Sea Serpent is a bit tired and needs a refurb. Various bits and bobs in the cabins didn’t work – the odd light, the drain in our sink, the flush on the loo jammed, but what the hell we were several thousand miles away from work and other stresses. As usual our first morning was leisurely and followed a long briefing about safety from our Egyptian dive guide, Sam. Now Sam has a marvellous sense of humour yet managed to convey the serious things as well. Our other dive guide, Fiona, was well, just serious. I set myself the challenge of eliciting a smile from her by the end of the week – and got off to a very bad start! Our check dive was at Abu Dabab 3. We were supposed to do a DSMB deployment. Everyone’s was exemplary – except mine. With a mind totally emptied of all thoughts of discipline of any kind I let my reel jam so it soared off to the surface. Throughout the week, whenever I did anything even remotely dodgy, Fiona would materialise from nothing or somehow manage to swim 500m in an instant, and see it all. So it was with my failed DSMB deployment, and after the dive she gave me a good talking to [ie a bollocking in diver’s talk] and also suggested I had actually touched a part of the reef – which was completely untrue.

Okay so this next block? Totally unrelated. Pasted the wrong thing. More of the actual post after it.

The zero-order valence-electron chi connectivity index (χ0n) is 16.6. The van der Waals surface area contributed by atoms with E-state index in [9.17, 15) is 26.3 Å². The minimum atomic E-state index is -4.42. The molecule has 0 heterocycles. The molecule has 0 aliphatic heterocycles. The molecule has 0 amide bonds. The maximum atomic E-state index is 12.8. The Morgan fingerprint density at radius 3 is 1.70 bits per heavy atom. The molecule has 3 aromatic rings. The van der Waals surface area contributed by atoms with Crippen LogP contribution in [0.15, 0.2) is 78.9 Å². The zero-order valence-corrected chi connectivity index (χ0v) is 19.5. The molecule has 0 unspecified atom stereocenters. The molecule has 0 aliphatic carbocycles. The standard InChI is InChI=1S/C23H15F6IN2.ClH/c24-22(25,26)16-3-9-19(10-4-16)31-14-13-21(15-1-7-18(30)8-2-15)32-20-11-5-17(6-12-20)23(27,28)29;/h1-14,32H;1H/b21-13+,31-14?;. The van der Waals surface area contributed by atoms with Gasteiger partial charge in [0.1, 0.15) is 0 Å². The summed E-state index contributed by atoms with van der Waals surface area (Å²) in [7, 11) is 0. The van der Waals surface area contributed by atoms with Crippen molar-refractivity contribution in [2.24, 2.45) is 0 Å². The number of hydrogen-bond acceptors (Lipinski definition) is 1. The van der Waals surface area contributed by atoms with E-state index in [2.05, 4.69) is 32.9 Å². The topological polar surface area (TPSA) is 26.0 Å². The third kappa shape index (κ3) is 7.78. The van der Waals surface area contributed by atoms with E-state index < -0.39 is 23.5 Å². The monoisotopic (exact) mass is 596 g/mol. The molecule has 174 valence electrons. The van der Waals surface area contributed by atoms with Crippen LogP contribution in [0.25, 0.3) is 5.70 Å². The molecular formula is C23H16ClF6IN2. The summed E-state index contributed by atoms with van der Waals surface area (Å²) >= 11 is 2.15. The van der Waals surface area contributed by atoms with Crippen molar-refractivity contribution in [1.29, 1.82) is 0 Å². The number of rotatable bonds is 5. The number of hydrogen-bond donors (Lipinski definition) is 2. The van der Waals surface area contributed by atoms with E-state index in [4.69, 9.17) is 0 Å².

The first few dives were relatively easy. How good it was to be in very clear warm water. The water temperature was 30°C helped by the geothermal heating that occurs in the southern part of the Red Sea . The viz must have been at least 40m. The reefs were generally in good condition too with plenty of fish to be seen along with morays and one very large barracuda on Little Habili, that sported some very impressive looking razor sharp teeth. Alan made a valiant attempt to get this fish to test those teeth….but failed. Curiously the barracuda was chased away from the reef by some trevally, something I have never seen before.

By this time we had completed 4 dives and were as far south as we were going to be. Cameras were giving trouble all over the place. My TTL converter despite being serviced in June had become so unreliable I had to mask the hot shoe and run in manual mode, Dave’s housing was leaking slightly…but Dave you should use some O ring grease at least once a year!